OnePlus 5 review
Sir Richard Branson has attacked the "insanity" of the Government after Virgin Trains lost control of the prestigious West Coast rail line that it has run for 15 years.
First Group has won the contract with a bid some £750M less than Virgins, which Sir Richard believes will result in First Group losing money and the Government ultimately taking back control.
This is not unprecedented. GNER and National Express have previously been stripped of contracts after failing to meet their obligations.
I believe that Sir Richard Branson as well as a successful business person is also a very honest caring person, time will tell, but I am sure that he has enough self awareness to realise that what he says today will be remembered tomorrow.
£750M is a huge difference in the bid, Virgin have the knowledge of actual costs and I don't think that they would just throw it away. Personally I believe it was a bid set to get the business at any cost. In a short time it will be found to be unsustainable and then we shall begin to see a poorer, more expensive service, but hey great news for the shareholders. Not good for the Public.
Hardly instant success, Virgin have been running the West Coast line since 1997, and to be honest, they've been running it very well.
The trains are clean, fast, and well maintained. They also have a good buffet car service.
From what the union chap said this morning, it sounds like First Group are going to reap savings by introducing vending machines instead of a staffed buffet car.
What I'm having trouble understanding is where First Group will get their trains from, do they just take over the Virgin rolling stock?
I really find it very difficult to understand how First Group can run the same service with such a huge reduction in the bid. I've used the Virgin trains a few times, and I agree with alan14, the trains were comfortable and clean, and the service was punctual. The food in the buffet car was good, too.
I have a feeling that someone in the government needs to learn the lesson that most of us in business learn - that cheap is not necessarily cheap in the long run.
The people who award these franchises should take a trip on the French TGV trains, and perhaps it would dawn on them that what passengers want are comfortable,clean, fast, punctual trains with a decent buffet service. If it costs a bit more to provide that kind of rail service passengers are usually amenable to see it reflected in the fare.
If the government were really "green" they would be subsidising the railways on a much more massive scale than at present.
Just think how many car journeys, and therefore pollution, are saved by even a half full train, and how many lorry journeys by freight trains.
The trains will never "make money" in the generally accepted sense, in these days of universal car ownership.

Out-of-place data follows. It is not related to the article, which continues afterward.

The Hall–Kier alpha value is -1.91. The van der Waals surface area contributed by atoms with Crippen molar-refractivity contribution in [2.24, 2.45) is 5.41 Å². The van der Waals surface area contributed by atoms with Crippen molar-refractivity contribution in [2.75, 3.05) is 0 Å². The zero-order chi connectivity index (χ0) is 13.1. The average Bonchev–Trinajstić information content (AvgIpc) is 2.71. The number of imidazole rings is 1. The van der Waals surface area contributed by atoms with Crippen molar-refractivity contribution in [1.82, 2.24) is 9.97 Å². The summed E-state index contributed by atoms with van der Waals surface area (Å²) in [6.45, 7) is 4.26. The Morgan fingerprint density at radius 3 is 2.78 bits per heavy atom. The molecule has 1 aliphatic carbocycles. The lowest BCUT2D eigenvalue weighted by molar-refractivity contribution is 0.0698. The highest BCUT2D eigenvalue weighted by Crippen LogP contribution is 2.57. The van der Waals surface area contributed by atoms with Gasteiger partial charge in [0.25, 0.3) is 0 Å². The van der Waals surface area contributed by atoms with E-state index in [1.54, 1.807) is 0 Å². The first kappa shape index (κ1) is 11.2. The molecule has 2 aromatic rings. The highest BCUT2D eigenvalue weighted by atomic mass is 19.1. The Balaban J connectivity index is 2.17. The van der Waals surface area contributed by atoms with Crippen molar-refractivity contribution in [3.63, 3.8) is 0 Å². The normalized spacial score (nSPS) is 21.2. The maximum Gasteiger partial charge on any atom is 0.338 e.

"Just think how many car journeys, and therefore pollution, are saved by even a half full train"
In fact, passenger trains are far less efficient overall in terms of energy consumption than cars. The overall load factor on UK railways is around 35%, or about 90 people per train. This is because of the need for rail carriers to maintain an off-peak service. That means that lots of trains are running with very few passengers,and as a consequence the energy efficiency of the rail network as a whole is considerably reduced. Cars run only when their passengers need to travel.
Another factor is that over the years cars have become far more energy efficient, and trains haven't kept pace with that. Technical considerations involving rolling stock weights and the efficiency of steel wheels running on steel tracks mitigates against big gains in energy efficiency.
I think the situation looks better where trucks are concerned - trains can compete better with regards to energy efficiency
"passenger trains are far less efficient overall in terms of energy consumption than cars."
I made no mention of energy efficiency, only pollution.
Even if half of the cars have a passenger, by no means a given, 45 cars (using your figure of 90 per train), many of which will be petrol driven, will produce more pollution than one, albeit large, diesel engine.
"I think the situation looks better where trucks are concerned - trains can compete better with regards to energy efficiency"
In theory yes, but in reality they lose out on end of line delivery, trucks deliver door to door, trains usually require a truck to deliver the goods to a depot and then more trucks to collect and deliver, all this movement loading unloading is time and money.
"I made no mention of energy efficiency, only pollution."
You're right, you did, but you're still wrong. A study of 11 forms of transport by the University of California looked into polluting emissions, and discovered that when all factors were considered, trains were by far the worst polluters.
To get a true picture of the polluting impact of various methods of transport you need to study them over a life-cycle. That means looking at pollutants produced during manufacturing of the vehicles themselves, and of the fuels on which they run. Do that, and you'll discover that trains pollute far more than any other form of transport.
Thank you for the clarification - I hadn't considered off-train distribution energy costs.
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